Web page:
Structure of air traffic controller training.

To make sure you are able to make the right decisions, your training is made up of an equal mix of knowledge acquisition and experience gathering. Your training will be composed of broad-based classroom instruction of theory and interesting on-the-job training.

The basics: your first steps at the DFS Campus.

You'll begin your training in Langen near Frankfurt with practical lessons, realistic simulations and a monthly compensation of around €900 gross. There is a huge amount of input you and your fellow students will need to master in a maximum of 18 months:


  •  Navigation: speed, level, position determination, etc.

  •  Aviation law: who is allowed to do what, when, in the air and on the ground

  •  Recognition of aircraft types: engines, wingspan, capacity, etc.

  •  Meteorology: physics, atmosphere, weather and climate

  •  Radiotelephony / aviation English: everyone has to understand your instructions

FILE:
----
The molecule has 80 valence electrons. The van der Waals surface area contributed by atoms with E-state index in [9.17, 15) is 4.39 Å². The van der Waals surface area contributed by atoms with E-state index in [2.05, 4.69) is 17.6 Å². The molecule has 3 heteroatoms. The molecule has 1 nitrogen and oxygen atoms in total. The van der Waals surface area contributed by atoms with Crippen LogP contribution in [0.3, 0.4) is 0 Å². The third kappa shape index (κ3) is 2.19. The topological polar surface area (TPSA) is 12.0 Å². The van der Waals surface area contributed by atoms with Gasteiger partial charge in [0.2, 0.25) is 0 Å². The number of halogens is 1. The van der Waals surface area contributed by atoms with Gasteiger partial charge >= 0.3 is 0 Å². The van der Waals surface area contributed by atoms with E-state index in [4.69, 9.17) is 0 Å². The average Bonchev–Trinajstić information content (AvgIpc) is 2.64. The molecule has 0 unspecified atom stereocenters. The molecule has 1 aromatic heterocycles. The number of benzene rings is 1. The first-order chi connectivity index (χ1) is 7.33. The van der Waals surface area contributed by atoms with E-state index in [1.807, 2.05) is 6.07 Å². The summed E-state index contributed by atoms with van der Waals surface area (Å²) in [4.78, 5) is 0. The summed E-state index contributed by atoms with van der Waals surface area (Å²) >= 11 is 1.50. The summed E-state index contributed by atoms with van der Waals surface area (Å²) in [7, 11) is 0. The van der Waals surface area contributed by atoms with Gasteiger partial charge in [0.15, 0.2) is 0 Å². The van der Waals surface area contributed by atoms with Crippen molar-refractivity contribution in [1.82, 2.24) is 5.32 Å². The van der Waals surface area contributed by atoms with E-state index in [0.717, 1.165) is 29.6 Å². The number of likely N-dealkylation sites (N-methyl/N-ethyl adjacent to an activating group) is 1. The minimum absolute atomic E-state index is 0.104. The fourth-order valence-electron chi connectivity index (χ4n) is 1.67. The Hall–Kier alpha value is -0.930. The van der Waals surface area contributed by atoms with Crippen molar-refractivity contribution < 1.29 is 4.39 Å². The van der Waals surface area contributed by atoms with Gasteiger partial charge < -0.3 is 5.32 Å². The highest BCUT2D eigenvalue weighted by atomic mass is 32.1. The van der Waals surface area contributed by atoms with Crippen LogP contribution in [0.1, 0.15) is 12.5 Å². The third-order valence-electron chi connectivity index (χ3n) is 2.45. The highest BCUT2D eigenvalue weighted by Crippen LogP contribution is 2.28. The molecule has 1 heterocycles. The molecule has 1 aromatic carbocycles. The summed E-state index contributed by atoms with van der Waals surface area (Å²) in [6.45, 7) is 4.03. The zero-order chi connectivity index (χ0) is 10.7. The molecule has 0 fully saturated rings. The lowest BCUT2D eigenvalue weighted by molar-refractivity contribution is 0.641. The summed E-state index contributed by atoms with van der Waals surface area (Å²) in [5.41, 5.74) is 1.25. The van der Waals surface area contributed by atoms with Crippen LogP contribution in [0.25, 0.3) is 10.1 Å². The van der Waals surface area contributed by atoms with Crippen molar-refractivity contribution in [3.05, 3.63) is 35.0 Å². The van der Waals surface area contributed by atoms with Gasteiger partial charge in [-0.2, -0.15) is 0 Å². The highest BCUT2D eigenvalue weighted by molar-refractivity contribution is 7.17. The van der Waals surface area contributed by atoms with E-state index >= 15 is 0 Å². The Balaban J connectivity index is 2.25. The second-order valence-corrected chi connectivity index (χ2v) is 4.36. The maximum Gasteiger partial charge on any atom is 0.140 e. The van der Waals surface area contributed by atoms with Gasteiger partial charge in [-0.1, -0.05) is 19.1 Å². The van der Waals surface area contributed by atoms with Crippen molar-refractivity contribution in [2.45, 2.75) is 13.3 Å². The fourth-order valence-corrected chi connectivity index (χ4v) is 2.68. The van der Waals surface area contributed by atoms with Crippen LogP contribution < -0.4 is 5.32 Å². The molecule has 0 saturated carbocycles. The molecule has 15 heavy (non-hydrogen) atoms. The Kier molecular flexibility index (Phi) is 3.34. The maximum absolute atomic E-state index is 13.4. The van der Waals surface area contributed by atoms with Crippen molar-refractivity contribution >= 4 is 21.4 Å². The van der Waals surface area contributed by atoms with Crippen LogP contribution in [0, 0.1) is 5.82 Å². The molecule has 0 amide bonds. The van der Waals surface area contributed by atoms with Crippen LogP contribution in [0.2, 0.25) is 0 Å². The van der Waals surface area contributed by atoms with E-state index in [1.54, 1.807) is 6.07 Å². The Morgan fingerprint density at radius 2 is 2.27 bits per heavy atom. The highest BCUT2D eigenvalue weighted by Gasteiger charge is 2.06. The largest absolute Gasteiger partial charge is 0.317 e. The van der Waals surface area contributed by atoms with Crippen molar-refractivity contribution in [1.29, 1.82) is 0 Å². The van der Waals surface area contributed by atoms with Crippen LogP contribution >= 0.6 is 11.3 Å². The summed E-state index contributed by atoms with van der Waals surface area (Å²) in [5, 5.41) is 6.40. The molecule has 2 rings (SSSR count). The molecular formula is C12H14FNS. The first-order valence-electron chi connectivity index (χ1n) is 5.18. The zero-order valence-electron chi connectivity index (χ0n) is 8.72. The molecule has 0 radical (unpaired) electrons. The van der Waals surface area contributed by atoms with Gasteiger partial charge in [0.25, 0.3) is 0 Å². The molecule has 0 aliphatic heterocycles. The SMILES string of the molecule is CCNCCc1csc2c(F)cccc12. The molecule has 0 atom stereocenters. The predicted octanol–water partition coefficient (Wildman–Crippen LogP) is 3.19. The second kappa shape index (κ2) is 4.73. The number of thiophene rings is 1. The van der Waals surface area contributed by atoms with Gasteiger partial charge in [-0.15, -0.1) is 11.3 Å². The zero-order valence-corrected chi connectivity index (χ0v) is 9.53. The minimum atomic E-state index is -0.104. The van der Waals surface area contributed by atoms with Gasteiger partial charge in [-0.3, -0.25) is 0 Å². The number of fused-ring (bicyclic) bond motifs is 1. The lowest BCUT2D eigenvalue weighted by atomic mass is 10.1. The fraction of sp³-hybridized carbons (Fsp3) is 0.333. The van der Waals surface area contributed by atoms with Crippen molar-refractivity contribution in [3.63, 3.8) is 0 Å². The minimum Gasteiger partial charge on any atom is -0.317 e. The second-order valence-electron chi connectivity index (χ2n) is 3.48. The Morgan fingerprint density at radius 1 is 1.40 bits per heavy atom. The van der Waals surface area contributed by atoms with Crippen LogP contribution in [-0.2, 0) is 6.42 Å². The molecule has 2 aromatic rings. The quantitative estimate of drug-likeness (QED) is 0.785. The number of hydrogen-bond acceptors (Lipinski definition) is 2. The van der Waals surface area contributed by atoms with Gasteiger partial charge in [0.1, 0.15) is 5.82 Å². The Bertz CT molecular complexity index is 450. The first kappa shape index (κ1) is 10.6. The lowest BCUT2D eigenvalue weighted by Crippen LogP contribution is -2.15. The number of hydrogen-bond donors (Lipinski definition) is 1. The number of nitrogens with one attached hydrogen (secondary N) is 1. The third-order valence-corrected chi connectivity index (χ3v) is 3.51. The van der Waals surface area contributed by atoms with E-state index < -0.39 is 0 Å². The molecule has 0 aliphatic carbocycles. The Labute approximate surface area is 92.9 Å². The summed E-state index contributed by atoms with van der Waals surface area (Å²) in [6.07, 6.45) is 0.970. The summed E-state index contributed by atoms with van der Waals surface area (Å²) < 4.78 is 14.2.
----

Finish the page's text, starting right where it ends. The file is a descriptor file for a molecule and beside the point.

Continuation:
You don't have to believe what we say

You can read first-hand accounts of what our trainees are thinking and doing on our Azubiblog (blog in German only).

to Azubi-Blog


Licence(s) to control.

The licences you acquire determine the duties and functions you are allowed to carry out. Every air traffic controller has to undergo examinations to demonstrate that they can handle the area they will be controlling.
In total, you can acquire up to twelve licences – six as a radar controller and six as a coordinator controller. As you will be doing a complex job, you have to renew these licences at specific intervals. Bit by bit, you take on more and more responsibility.


On-the-job training at a control centre or in a control tower.


Subsequently, you get down to business. You will have to put the theoretical knowledge you gained to the test either in a control centre or in a tower as you handle the airspace assigned to you. Specialised members of staff are assigned to permanently monitor, assist and advise you:

    •  Orientation: the scope and special features of the airspace you are handling

    •  Familiarisation: structure and details of the technical systems you have to use

    •  Coordination: instructing and controlling the aircraft under your responsibility

    •  Communication: passing on information and instructions using radiotelephony

    •  Qualifications: completing tests to acquire the different licences you need

    The printed word


    You can find lots of information in printed form at our download centre.

    Information material as PDF